60 4. Build new Garden Cities in high demand areas the new towns and garden cities of the 19th and 20th centuries were major achievements for housing supply in england, leading to the construction of hundreds of thousands of new homes as well as businesses, green spaces and community infrastructure. more than 1.4 million people now live in the postwar new towns like stevenage and milton keynes. 145 these were driven by central government, with public development corporations buying land at existing use value and providing infrastructure. garden cities were built earlier, as private or co-operative enterprises based on a philosophy of healthy living, high quality lifestyles and wellbeing. A garden city was originally defined as: a town designed for industry and healthy living; of a size that makes possible a full measure of social life, but not larger; surrounded by a permanent belt of rural land; the whole of the land being in public ownership or held in trust for the community. 146 we believe that the scale of the housing shortage makes a new garden city programme an essential part of the solution. new settlements cannot be expected to meet all the demand for new homes, but they can make a substantial contribution to total supply, and act as beacons and catalysts in the drive to project house building into a new era. projects on the scale of new garden cities would create opportunities to trial new technologies and increase skills, and give new builders the chance to enter the market and scale up. garden cities in the 21 st century do not need to take any one particular governance structure, delivery or ownership model. Indeed, the wolfson economics prize 2014, which will be awarded to the best model for delivering a new garden city, should ensure that policy makers are given a broad sweep of options to consider. however, any model for a new garden city will need to tackle a number of common problems: Acquiring land in ways that offer land owners reasonable compensation, while ensuring that sufficient development gain is captured to support the development. reducing the impact of development on existing communities, and building consent among local residents and local authorities. this was a particular challenge for the last government s eco towns programme. ensuring a balanced mix of tenures and that enough homes are bought for occupation rather than investment to make the development a sustainable community. ensuring that there are mechanisms to continue the economic development and growth of the town after the initial development phase is complete. In the 2014 budget, the chancellor announced that a development corporation-led garden city would be started in ebbsfleet in kent, backed up with planning powers and government investment in infrastructure. this was followed by a prospectus for new garden cities published by the government in April 2014 which set out principles for garden city development, including capturing land value for community benefit. we believe that there is scope for further new settlements in the south east using a development corporation or public private partnership model. 145 transferable lessons from the new towns, odpm, garden cities and town planning Association from 1919, quoted in tcpa, creating garden cities and suburbs today, 2013 Building the homes we need A programme for the 2015 government 61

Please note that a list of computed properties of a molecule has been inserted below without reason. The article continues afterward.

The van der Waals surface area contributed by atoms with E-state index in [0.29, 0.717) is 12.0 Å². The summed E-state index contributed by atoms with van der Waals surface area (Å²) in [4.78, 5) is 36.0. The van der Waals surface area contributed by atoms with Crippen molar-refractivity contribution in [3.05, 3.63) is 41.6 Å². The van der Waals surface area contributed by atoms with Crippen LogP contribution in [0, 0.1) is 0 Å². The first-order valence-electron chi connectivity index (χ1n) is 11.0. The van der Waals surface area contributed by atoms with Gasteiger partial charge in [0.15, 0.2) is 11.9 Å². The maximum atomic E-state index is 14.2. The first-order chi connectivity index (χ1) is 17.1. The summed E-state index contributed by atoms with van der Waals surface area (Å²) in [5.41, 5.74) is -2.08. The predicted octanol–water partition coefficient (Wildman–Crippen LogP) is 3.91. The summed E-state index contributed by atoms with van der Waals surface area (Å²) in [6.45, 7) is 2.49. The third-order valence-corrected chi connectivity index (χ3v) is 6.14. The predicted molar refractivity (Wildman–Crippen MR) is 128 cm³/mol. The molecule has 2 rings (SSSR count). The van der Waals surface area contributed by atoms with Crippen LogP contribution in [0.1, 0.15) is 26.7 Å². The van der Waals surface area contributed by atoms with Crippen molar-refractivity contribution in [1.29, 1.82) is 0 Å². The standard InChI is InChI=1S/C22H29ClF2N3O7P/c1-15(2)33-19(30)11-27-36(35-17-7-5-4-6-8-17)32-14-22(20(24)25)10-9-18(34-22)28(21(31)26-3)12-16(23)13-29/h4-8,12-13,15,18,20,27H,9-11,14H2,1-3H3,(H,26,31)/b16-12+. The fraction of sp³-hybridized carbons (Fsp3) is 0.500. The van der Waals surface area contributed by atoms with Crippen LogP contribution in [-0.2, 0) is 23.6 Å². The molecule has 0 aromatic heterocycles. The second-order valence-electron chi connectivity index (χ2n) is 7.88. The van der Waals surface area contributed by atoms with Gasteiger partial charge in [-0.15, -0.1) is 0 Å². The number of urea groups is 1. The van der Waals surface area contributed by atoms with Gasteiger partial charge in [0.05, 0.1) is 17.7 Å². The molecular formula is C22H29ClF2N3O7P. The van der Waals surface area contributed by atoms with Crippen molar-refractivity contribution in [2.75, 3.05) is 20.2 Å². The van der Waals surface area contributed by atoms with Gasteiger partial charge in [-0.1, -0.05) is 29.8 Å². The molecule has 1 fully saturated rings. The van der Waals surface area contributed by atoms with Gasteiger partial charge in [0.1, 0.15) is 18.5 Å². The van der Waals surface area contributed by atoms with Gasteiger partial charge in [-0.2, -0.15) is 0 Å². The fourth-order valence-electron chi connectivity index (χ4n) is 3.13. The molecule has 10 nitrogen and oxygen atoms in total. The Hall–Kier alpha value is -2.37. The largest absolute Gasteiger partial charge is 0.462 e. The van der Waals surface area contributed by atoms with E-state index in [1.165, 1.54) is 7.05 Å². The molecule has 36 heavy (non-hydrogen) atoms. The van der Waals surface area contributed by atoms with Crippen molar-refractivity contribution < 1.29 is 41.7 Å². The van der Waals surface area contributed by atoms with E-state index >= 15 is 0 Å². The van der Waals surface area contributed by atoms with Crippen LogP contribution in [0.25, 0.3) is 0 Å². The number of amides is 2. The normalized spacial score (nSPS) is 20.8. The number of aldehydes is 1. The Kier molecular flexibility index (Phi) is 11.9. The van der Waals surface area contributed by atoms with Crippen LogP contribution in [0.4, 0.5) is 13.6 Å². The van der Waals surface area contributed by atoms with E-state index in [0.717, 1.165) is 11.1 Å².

61 A model FOR A 21 ST century garden city the wolfson economics prize 2014 will provide many different delivery models and visions for new garden cities. the key challenges are to secure the land at reasonable prices, so that development gain can fund the infrastructure required, and to win the consent of local people. letchworth, the original garden city, achieved the first aim through philanthropic donation of the land. the postwar new towns did it via an Act of parliament, which gave development corporations the right to compulsorily purchase land at existing (agricultural) use value. neither had to appease local communities. one alternative approach is to incentivise land owners on sites suitable for new garden cities to invest their assets voluntarily. A public and private joint venture partnership could offer landowners 125% of the existing use value of their land, plus shares in the partnership, plus a buy back option if the land is not put to use within ten years. the landowners would have one year to negotiate and accept before the land would be bought at existing use value via a cpo by the local authority. As a result of pooling land and taking shares, landowners have no incentive to promote their individual land holdings ahead of others. the shares in the partnership could deliver upside returns for landowners over time, through the positive impact of regeneration on value, although the details of how this would work would need to be established. local residents could also be offered opportunities to invest in the partnership, giving them a chance to share in the long term economic growth of the garden city, and incentivising them to support its success rather than oppose development. Recommendation the 2015 government should consult on and propose sites for up to five new garden cities of around 30,000 dwellings of all tenures each in high demand areas, taking account of the ideas generated by the 2014 wolfson economics prize. planning and consultation on the programme should begin immediately, and construction should start within the lifetime of the 2015 parliament. Impact on housing supply due to the long lead in times required to plan and consult on entire new settlements, garden cities are unlikely to contribute substantially to new housing supply within the lifetime of the 2015 parliament, but they should be an important legacy of the next government, much as the new towns programme was. we have assumed that five new garden cities of 30,000 units each are started within the 2015 parliament and that each has a development period of 15 years. the first additional homes should start to come on stream by the end of the parliament, adding around 5,000 homes to total output per year. 62 Building the homes we need A programme for the 2015 government